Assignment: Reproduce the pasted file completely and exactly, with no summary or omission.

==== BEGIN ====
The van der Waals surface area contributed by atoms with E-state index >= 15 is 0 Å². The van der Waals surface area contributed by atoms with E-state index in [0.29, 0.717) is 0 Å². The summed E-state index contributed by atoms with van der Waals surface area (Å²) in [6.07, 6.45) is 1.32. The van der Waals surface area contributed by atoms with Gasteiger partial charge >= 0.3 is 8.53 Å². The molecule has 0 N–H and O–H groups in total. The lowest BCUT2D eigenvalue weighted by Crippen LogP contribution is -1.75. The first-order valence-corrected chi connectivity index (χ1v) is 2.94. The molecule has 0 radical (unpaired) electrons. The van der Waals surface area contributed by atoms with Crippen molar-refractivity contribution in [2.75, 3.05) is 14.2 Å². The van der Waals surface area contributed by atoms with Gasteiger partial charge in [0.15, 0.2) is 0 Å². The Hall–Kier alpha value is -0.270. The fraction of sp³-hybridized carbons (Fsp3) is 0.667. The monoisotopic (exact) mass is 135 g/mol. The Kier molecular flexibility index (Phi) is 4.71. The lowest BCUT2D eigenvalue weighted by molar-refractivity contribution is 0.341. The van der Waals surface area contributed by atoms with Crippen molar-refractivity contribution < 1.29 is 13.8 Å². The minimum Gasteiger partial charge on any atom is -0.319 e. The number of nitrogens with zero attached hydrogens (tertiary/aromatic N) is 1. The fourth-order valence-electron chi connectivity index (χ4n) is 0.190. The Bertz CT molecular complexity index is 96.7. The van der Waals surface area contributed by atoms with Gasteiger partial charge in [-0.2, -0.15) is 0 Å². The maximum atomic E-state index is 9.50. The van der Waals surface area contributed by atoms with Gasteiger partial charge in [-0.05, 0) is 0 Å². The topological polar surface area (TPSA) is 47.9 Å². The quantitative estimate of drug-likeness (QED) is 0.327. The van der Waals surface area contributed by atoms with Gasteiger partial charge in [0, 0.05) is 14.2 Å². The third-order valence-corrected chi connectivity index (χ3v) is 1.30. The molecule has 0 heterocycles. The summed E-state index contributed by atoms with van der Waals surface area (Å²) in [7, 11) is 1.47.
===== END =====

The van der Waals surface area contributed by atoms with E-state index >= 15 is 0 Å². The van der Waals surface area contributed by atoms with E-state index in [0.29, 0.717) is 0 Å². The summed E-state index contributed by atoms with van der Waals surface area (Å²) in [6.07, 6.45) is 1.32. The van der Waals surface area contributed by atoms with Gasteiger partial charge >= 0.3 is 8.53 Å². The molecule has 0 N–H and O–H groups in total. The lowest BCUT2D eigenvalue weighted by Crippen LogP contribution is -1.75. The first-order valence-corrected chi connectivity index (χ1v) is 2.94. The molecule has 0 radical (unpaired) electrons. The van der Waals surface area contributed by atoms with Crippen molar-refractivity contribution in [2.75, 3.05) is 14.2 Å². The van der Waals surface area contributed by atoms with Gasteiger partial charge in [0.15, 0.2) is 0 Å². The Hall–Kier alpha value is -0.270. The fraction of sp³-hybridized carbons (Fsp3) is 0.667. The monoisotopic (exact) mass is 135 g/mol. The Kier molecular flexibility index (Phi) is 4.71. The lowest BCUT2D eigenvalue weighted by molar-refractivity contribution is 0.341. The van der Waals surface area contributed by atoms with Crippen molar-refractivity contribution < 1.29 is 13.8 Å². The minimum Gasteiger partial charge on any atom is -0.319 e. The number of nitrogens with zero attached hydrogens (tertiary/aromatic N) is 1. The fourth-order valence-electron chi connectivity index (χ4n) is 0.190. The Bertz CT molecular complexity index is 96.7. The van der Waals surface area contributed by atoms with Gasteiger partial charge in [-0.2, -0.15) is 0 Å². The maximum atomic E-state index is 9.50. The van der Waals surface area contributed by atoms with Gasteiger partial charge in [-0.05, 0) is 0 Å². The topological polar surface area (TPSA) is 47.9 Å². The quantitative estimate of drug-likeness (QED) is 0.327. The van der Waals surface area contributed by atoms with Gasteiger partial charge in [0, 0.05) is 14.2 Å². The third-order valence-corrected chi connectivity index (χ3v) is 1.30. The molecule has 0 heterocycles. The summed E-state index contributed by atoms with van der Waals surface area (Å²) in [7, 11) is 1.47.